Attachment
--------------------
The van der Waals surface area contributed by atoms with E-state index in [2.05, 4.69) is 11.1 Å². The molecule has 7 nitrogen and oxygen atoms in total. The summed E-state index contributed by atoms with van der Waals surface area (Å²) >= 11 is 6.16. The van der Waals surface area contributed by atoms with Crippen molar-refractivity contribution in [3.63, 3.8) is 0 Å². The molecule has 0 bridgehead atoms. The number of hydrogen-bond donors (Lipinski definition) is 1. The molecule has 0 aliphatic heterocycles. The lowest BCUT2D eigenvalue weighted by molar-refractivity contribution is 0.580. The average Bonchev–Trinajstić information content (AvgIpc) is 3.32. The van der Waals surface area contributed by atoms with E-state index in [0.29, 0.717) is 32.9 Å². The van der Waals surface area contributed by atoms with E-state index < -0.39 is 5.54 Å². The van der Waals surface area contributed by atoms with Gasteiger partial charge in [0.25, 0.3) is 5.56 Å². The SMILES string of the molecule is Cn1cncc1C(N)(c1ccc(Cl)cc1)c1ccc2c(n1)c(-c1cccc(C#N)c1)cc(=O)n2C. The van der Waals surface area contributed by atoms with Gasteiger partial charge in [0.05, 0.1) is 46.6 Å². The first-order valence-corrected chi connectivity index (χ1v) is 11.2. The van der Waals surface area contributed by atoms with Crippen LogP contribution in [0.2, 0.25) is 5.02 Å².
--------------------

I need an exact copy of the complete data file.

The van der Waals surface area contributed by atoms with E-state index in [2.05, 4.69) is 11.1 Å². The molecule has 7 nitrogen and oxygen atoms in total. The summed E-state index contributed by atoms with van der Waals surface area (Å²) >= 11 is 6.16. The van der Waals surface area contributed by atoms with Crippen molar-refractivity contribution in [3.63, 3.8) is 0 Å². The molecule has 0 bridgehead atoms. The number of hydrogen-bond donors (Lipinski definition) is 1. The molecule has 0 aliphatic heterocycles. The lowest BCUT2D eigenvalue weighted by molar-refractivity contribution is 0.580. The average Bonchev–Trinajstić information content (AvgIpc) is 3.32. The van der Waals surface area contributed by atoms with E-state index in [0.29, 0.717) is 32.9 Å². The van der Waals surface area contributed by atoms with E-state index < -0.39 is 5.54 Å². The van der Waals surface area contributed by atoms with Gasteiger partial charge in [0.25, 0.3) is 5.56 Å². The SMILES string of the molecule is Cn1cncc1C(N)(c1ccc(Cl)cc1)c1ccc2c(n1)c(-c1cccc(C#N)c1)cc(=O)n2C. The van der Waals surface area contributed by atoms with Gasteiger partial charge in [0.05, 0.1) is 46.6 Å². The first-order valence-corrected chi connectivity index (χ1v) is 11.2. The van der Waals surface area contributed by atoms with Crippen LogP contribution in [0.2, 0.25) is 5.02 Å².